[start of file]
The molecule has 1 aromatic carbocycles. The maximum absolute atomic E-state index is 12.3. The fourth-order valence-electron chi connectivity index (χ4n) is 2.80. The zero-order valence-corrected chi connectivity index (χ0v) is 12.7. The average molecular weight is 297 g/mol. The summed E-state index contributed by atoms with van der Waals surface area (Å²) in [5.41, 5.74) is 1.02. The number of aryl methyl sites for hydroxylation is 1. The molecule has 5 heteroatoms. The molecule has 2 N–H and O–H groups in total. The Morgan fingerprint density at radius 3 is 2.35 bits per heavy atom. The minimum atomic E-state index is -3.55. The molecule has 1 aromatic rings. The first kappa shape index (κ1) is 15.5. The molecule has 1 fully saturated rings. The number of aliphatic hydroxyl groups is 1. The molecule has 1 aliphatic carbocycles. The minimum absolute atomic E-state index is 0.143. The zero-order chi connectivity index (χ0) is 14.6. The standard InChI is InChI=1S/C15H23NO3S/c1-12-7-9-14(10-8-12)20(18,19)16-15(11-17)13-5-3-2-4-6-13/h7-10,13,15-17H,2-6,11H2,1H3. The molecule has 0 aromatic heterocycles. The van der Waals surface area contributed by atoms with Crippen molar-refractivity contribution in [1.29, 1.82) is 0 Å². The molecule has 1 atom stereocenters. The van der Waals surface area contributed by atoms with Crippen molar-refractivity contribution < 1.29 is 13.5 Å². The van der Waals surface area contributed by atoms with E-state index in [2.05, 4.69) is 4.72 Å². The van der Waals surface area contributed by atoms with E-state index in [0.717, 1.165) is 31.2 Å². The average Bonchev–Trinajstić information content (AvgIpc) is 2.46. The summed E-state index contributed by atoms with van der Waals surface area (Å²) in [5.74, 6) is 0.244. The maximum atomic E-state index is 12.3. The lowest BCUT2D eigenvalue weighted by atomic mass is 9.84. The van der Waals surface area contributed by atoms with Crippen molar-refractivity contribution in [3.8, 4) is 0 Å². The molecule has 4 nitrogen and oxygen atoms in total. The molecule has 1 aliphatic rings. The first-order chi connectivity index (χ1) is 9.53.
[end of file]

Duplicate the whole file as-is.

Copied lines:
The molecule has 1 aromatic carbocycles. The maximum absolute atomic E-state index is 12.3. The fourth-order valence-electron chi connectivity index (χ4n) is 2.80. The zero-order valence-corrected chi connectivity index (χ0v) is 12.7. The average molecular weight is 297 g/mol. The summed E-state index contributed by atoms with van der Waals surface area (Å²) in [5.41, 5.74) is 1.02. The number of aryl methyl sites for hydroxylation is 1. The molecule has 5 heteroatoms. The molecule has 2 N–H and O–H groups in total. The Morgan fingerprint density at radius 3 is 2.35 bits per heavy atom. The minimum atomic E-state index is -3.55. The molecule has 1 aromatic rings. The first kappa shape index (κ1) is 15.5. The molecule has 1 fully saturated rings. The number of aliphatic hydroxyl groups is 1. The molecule has 1 aliphatic carbocycles. The minimum absolute atomic E-state index is 0.143. The zero-order chi connectivity index (χ0) is 14.6. The standard InChI is InChI=1S/C15H23NO3S/c1-12-7-9-14(10-8-12)20(18,19)16-15(11-17)13-5-3-2-4-6-13/h7-10,13,15-17H,2-6,11H2,1H3. The molecule has 0 aromatic heterocycles. The van der Waals surface area contributed by atoms with Crippen molar-refractivity contribution in [1.29, 1.82) is 0 Å². The molecule has 1 atom stereocenters. The van der Waals surface area contributed by atoms with Crippen molar-refractivity contribution < 1.29 is 13.5 Å². The van der Waals surface area contributed by atoms with E-state index in [2.05, 4.69) is 4.72 Å². The van der Waals surface area contributed by atoms with E-state index in [0.717, 1.165) is 31.2 Å². The average Bonchev–Trinajstić information content (AvgIpc) is 2.46. The summed E-state index contributed by atoms with van der Waals surface area (Å²) in [5.74, 6) is 0.244. The maximum atomic E-state index is 12.3. The lowest BCUT2D eigenvalue weighted by atomic mass is 9.84. The van der Waals surface area contributed by atoms with Crippen molar-refractivity contribution in [3.8, 4) is 0 Å². The molecule has 4 nitrogen and oxygen atoms in total. The molecule has 1 aliphatic rings. The first-order chi connectivity index (χ1) is 9.53.